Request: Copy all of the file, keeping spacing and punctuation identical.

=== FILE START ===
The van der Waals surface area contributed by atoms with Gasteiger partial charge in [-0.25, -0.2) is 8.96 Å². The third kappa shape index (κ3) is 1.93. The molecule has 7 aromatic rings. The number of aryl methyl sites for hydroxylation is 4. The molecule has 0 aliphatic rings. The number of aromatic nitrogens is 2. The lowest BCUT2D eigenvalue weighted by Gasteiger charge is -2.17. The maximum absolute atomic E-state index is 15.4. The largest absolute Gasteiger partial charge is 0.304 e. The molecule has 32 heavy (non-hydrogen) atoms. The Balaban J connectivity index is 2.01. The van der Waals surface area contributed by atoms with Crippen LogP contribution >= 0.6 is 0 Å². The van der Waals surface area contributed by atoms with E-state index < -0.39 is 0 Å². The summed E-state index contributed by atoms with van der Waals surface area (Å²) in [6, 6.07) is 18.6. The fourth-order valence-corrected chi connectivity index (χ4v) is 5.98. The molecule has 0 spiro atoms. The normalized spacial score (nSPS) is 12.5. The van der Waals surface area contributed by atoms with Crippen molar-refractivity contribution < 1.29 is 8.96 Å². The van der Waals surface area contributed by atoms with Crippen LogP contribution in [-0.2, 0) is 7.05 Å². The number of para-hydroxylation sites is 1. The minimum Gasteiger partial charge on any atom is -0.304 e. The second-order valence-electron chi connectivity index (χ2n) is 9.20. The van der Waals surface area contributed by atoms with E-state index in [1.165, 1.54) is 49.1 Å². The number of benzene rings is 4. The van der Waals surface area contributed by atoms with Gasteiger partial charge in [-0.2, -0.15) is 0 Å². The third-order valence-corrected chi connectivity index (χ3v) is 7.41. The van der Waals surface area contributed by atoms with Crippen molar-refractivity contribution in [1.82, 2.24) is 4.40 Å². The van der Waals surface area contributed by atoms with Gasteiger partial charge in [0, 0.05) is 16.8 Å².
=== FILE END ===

The van der Waals surface area contributed by atoms with Gasteiger partial charge in [-0.25, -0.2) is 8.96 Å². The third kappa shape index (κ3) is 1.93. The molecule has 7 aromatic rings. The number of aryl methyl sites for hydroxylation is 4. The molecule has 0 aliphatic rings. The number of aromatic nitrogens is 2. The lowest BCUT2D eigenvalue weighted by Gasteiger charge is -2.17. The maximum absolute atomic E-state index is 15.4. The largest absolute Gasteiger partial charge is 0.304 e. The molecule has 32 heavy (non-hydrogen) atoms. The Balaban J connectivity index is 2.01. The van der Waals surface area contributed by atoms with Crippen LogP contribution >= 0.6 is 0 Å². The van der Waals surface area contributed by atoms with E-state index < -0.39 is 0 Å². The summed E-state index contributed by atoms with van der Waals surface area (Å²) in [6, 6.07) is 18.6. The fourth-order valence-corrected chi connectivity index (χ4v) is 5.98. The molecule has 0 spiro atoms. The normalized spacial score (nSPS) is 12.5. The van der Waals surface area contributed by atoms with Crippen molar-refractivity contribution < 1.29 is 8.96 Å². The van der Waals surface area contributed by atoms with Crippen LogP contribution in [-0.2, 0) is 7.05 Å². The number of para-hydroxylation sites is 1. The minimum Gasteiger partial charge on any atom is -0.304 e. The second-order valence-electron chi connectivity index (χ2n) is 9.20. The van der Waals surface area contributed by atoms with E-state index in [1.165, 1.54) is 49.1 Å². The number of benzene rings is 4. The van der Waals surface area contributed by atoms with Gasteiger partial charge in [-0.2, -0.15) is 0 Å². The third-order valence-corrected chi connectivity index (χ3v) is 7.41. The van der Waals surface area contributed by atoms with Crippen molar-refractivity contribution in [1.82, 2.24) is 4.40 Å². The van der Waals surface area contributed by atoms with Gasteiger partial charge in [0, 0.05) is 16.8 Å².